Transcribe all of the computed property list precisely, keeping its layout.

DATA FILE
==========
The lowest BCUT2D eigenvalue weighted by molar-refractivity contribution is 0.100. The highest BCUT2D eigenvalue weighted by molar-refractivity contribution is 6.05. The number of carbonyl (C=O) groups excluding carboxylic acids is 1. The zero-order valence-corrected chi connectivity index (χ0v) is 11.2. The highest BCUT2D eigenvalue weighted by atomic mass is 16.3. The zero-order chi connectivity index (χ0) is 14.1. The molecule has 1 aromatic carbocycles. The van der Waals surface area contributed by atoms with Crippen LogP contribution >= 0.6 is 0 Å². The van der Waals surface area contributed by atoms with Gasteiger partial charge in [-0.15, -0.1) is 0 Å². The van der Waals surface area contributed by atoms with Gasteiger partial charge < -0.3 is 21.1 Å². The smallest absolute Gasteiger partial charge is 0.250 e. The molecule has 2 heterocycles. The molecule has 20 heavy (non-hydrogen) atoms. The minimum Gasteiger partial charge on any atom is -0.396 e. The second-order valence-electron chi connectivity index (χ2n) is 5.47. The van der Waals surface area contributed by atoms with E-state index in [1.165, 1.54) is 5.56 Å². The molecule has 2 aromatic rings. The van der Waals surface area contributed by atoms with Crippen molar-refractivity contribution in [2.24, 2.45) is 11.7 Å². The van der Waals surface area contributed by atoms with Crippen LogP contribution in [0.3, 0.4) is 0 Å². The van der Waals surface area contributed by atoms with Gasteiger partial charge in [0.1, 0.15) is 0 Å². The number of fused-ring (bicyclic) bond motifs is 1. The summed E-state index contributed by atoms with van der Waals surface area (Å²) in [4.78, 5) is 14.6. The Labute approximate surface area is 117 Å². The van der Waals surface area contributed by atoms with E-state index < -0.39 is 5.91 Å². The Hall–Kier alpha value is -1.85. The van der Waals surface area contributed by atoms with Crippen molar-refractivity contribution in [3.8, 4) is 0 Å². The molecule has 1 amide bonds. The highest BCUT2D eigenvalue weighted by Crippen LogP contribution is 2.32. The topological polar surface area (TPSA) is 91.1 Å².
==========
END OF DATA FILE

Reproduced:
The lowest BCUT2D eigenvalue weighted by molar-refractivity contribution is 0.100. The highest BCUT2D eigenvalue weighted by molar-refractivity contribution is 6.05. The number of carbonyl (C=O) groups excluding carboxylic acids is 1. The zero-order valence-corrected chi connectivity index (χ0v) is 11.2. The highest BCUT2D eigenvalue weighted by atomic mass is 16.3. The zero-order chi connectivity index (χ0) is 14.1. The molecule has 1 aromatic carbocycles. The van der Waals surface area contributed by atoms with Crippen LogP contribution >= 0.6 is 0 Å². The van der Waals surface area contributed by atoms with Gasteiger partial charge in [-0.15, -0.1) is 0 Å². The van der Waals surface area contributed by atoms with Gasteiger partial charge < -0.3 is 21.1 Å². The smallest absolute Gasteiger partial charge is 0.250 e. The molecule has 2 heterocycles. The molecule has 20 heavy (non-hydrogen) atoms. The minimum Gasteiger partial charge on any atom is -0.396 e. The second-order valence-electron chi connectivity index (χ2n) is 5.47. The van der Waals surface area contributed by atoms with E-state index in [1.165, 1.54) is 5.56 Å². The molecule has 2 aromatic rings. The van der Waals surface area contributed by atoms with Crippen molar-refractivity contribution in [2.24, 2.45) is 11.7 Å². The van der Waals surface area contributed by atoms with Crippen LogP contribution in [0.3, 0.4) is 0 Å². The van der Waals surface area contributed by atoms with Gasteiger partial charge in [0.1, 0.15) is 0 Å². The number of fused-ring (bicyclic) bond motifs is 1. The summed E-state index contributed by atoms with van der Waals surface area (Å²) in [4.78, 5) is 14.6. The Labute approximate surface area is 117 Å². The van der Waals surface area contributed by atoms with E-state index < -0.39 is 5.91 Å². The Hall–Kier alpha value is -1.85. The van der Waals surface area contributed by atoms with Crippen molar-refractivity contribution in [3.8, 4) is 0 Å². The molecule has 1 amide bonds. The highest BCUT2D eigenvalue weighted by Crippen LogP contribution is 2.32. The topological polar surface area (TPSA) is 91.1 Å².